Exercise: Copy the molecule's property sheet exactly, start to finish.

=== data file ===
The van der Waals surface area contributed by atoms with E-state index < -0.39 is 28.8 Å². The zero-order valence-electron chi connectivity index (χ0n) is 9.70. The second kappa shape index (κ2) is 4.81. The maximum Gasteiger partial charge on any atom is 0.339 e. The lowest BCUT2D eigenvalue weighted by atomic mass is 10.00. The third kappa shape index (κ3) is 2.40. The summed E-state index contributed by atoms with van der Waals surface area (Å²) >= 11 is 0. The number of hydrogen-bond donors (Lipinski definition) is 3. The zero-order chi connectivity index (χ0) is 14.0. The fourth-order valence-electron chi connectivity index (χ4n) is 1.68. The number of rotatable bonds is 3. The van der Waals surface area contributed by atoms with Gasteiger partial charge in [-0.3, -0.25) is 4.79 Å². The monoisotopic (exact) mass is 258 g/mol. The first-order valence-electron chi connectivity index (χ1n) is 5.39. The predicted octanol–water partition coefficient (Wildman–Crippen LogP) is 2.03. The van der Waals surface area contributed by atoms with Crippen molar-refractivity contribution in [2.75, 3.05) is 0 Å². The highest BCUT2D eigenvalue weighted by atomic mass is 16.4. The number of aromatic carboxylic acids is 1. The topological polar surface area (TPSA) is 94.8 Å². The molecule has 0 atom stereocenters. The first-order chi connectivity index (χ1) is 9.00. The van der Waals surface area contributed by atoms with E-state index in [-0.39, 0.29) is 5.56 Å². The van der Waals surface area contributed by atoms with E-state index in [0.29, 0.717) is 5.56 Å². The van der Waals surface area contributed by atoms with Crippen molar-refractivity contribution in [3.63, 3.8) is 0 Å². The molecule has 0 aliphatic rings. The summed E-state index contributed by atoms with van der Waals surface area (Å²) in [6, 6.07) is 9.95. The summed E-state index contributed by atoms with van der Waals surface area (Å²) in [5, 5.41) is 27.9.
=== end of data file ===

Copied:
The van der Waals surface area contributed by atoms with E-state index < -0.39 is 28.8 Å². The zero-order valence-electron chi connectivity index (χ0n) is 9.70. The second kappa shape index (κ2) is 4.81. The maximum Gasteiger partial charge on any atom is 0.339 e. The lowest BCUT2D eigenvalue weighted by atomic mass is 10.00. The third kappa shape index (κ3) is 2.40. The summed E-state index contributed by atoms with van der Waals surface area (Å²) >= 11 is 0. The number of hydrogen-bond donors (Lipinski definition) is 3. The zero-order chi connectivity index (χ0) is 14.0. The fourth-order valence-electron chi connectivity index (χ4n) is 1.68. The number of rotatable bonds is 3. The van der Waals surface area contributed by atoms with Gasteiger partial charge in [-0.3, -0.25) is 4.79 Å². The monoisotopic (exact) mass is 258 g/mol. The first-order valence-electron chi connectivity index (χ1n) is 5.39. The predicted octanol–water partition coefficient (Wildman–Crippen LogP) is 2.03. The van der Waals surface area contributed by atoms with Crippen molar-refractivity contribution in [2.75, 3.05) is 0 Å². The highest BCUT2D eigenvalue weighted by atomic mass is 16.4. The number of aromatic carboxylic acids is 1. The topological polar surface area (TPSA) is 94.8 Å². The molecule has 0 atom stereocenters. The first-order chi connectivity index (χ1) is 9.00. The van der Waals surface area contributed by atoms with E-state index in [-0.39, 0.29) is 5.56 Å². The van der Waals surface area contributed by atoms with E-state index in [0.29, 0.717) is 5.56 Å². The van der Waals surface area contributed by atoms with Crippen molar-refractivity contribution in [3.63, 3.8) is 0 Å². The molecule has 0 aliphatic rings. The summed E-state index contributed by atoms with van der Waals surface area (Å²) in [6, 6.07) is 9.95. The summed E-state index contributed by atoms with van der Waals surface area (Å²) in [5, 5.41) is 27.9.